Diagnosis and outcome of acute respiratory failure in immunocompromised patients after bronchoscopy

Efraim investigators and the Nine-I study group

Research output: Contribution to journalArticleAcademicpeer-review

Abstract

OBJECTIVE: We wished to explore the use, diagnostic capability and outcomes of bronchoscopy added to noninvasive testing in immunocompromised patients. In this setting, an inability to identify the cause of acute hypoxaemic respiratory failure is associated with worse outcome. Every effort should be made to obtain a diagnosis, either with noninvasive testing alone or combined with bronchoscopy. However, our understanding of the risks and benefits of bronchoscopy remains uncertain. PATIENTS AND METHODS: This was a pre-planned secondary analysis of Efraim, a prospective, multinational, observational study of 1611 immunocompromised patients with acute respiratory failure admitted to the intensive care unit (ICU). We compared patients with noninvasive testing only to those who had also received bronchoscopy by bivariate analysis and after propensity score matching. RESULTS: Bronchoscopy was performed in 618 (39%) patients who were more likely to have haematological malignancy and a higher severity of illness score. Bronchoscopy alone achieved a diagnosis in 165 patients (27% adjusted diagnostic yield). Bronchoscopy resulted in a management change in 236 patients (38% therapeutic yield). Bronchoscopy was associated with worsening of respiratory status in 69 (11%) patients. Bronchoscopy was associated with higher ICU (40% versus 28%; p<0.0001) and hospital mortality (49% versus 41%; p=0.003). The overall rate of undiagnosed causes was 13%. After propensity score matching, bronchoscopy remained associated with increased risk of hospital mortality (OR 1.41, 95% CI 1.08-1.81). CONCLUSIONS: Bronchoscopy was associated with improved diagnosis and changes in management, but also increased hospital mortality. Balancing risk and benefit in individualised cases should be investigated further.
Original languageEnglish
JournalEuropean Respiratory Journal
Volume54
Issue number1
DOIs
Publication statusPublished - 2019

Cite this

@article{6796aaa4985b4116ae14e1b15425b089,
title = "Diagnosis and outcome of acute respiratory failure in immunocompromised patients after bronchoscopy",
abstract = "OBJECTIVE: We wished to explore the use, diagnostic capability and outcomes of bronchoscopy added to noninvasive testing in immunocompromised patients. In this setting, an inability to identify the cause of acute hypoxaemic respiratory failure is associated with worse outcome. Every effort should be made to obtain a diagnosis, either with noninvasive testing alone or combined with bronchoscopy. However, our understanding of the risks and benefits of bronchoscopy remains uncertain. PATIENTS AND METHODS: This was a pre-planned secondary analysis of Efraim, a prospective, multinational, observational study of 1611 immunocompromised patients with acute respiratory failure admitted to the intensive care unit (ICU). We compared patients with noninvasive testing only to those who had also received bronchoscopy by bivariate analysis and after propensity score matching. RESULTS: Bronchoscopy was performed in 618 (39{\%}) patients who were more likely to have haematological malignancy and a higher severity of illness score. Bronchoscopy alone achieved a diagnosis in 165 patients (27{\%} adjusted diagnostic yield). Bronchoscopy resulted in a management change in 236 patients (38{\%} therapeutic yield). Bronchoscopy was associated with worsening of respiratory status in 69 (11{\%}) patients. Bronchoscopy was associated with higher ICU (40{\%} versus 28{\%}; p<0.0001) and hospital mortality (49{\%} versus 41{\%}; p=0.003). The overall rate of undiagnosed causes was 13{\%}. After propensity score matching, bronchoscopy remained associated with increased risk of hospital mortality (OR 1.41, 95{\%} CI 1.08-1.81). CONCLUSIONS: Bronchoscopy was associated with improved diagnosis and changes in management, but also increased hospital mortality. Balancing risk and benefit in individualised cases should be investigated further.",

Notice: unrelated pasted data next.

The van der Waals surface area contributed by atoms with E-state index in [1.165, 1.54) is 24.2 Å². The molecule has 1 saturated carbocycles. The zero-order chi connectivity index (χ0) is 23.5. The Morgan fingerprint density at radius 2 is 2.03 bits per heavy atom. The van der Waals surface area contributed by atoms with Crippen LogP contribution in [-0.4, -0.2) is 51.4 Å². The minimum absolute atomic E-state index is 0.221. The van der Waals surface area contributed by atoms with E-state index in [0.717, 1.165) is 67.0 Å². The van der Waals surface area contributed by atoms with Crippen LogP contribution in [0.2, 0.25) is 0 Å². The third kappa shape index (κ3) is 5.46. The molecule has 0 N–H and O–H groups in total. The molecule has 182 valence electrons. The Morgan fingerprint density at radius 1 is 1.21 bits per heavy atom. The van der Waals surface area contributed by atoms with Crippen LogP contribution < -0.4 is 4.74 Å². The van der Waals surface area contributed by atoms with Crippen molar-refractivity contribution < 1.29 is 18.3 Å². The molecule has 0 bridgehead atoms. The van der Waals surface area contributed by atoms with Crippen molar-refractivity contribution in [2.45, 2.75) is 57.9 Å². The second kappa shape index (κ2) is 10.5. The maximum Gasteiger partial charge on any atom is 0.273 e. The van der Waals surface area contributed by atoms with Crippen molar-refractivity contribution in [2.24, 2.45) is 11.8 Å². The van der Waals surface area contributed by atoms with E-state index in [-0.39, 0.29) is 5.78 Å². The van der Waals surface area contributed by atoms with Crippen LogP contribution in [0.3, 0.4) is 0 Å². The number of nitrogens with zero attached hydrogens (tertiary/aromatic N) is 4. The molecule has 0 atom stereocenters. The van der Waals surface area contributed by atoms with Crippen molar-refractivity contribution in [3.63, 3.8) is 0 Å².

author = "{Efraim investigators and the Nine-I study group} and Bauer, {Philippe R.} and Sylvie Chevret and Hemang Yadav and Sangeeta Mehta and Peter Pickkers and Bukan, {Ramin B.} and Jordi Rello and {van de Louw}, Andry and Kada Klouche and Anne-Pascale Meert and Ignacio Martin-Loeches and Brian Marsh and {Socias Crespi}, Lorenzo and Gabriel Moreno-Gonzalez and Nina Buchtele and Karin Amrein and Martin Balik and Massimo Antonelli and Martine Nyunga and Andreas Barratt-Due and Bergmans, {Dennis C. J. J.} and {Spoelstra-de Man}, {Ang{\'e}lique M. E.} and Anne Kuitunen and Florent Wallet and Amelie Seguin and Victoria Metaxa and Virginie Lemiale and Gaston Burghi and Alexandre Demoule and Thomas Karvunidis and Antonella Cotoia and Klepstad, {P. l} and M{\o}ller, {Ann M.} and Djamel Mokart and Elie Azoulay",
year = "2019",
doi = "10.1183/13993003.02442-2018",
language = "English",
volume = "54",
journal = "European Respiratory Journal",
issn = "0903-1936",
publisher = "European Respiratory Society",
number = "1",

}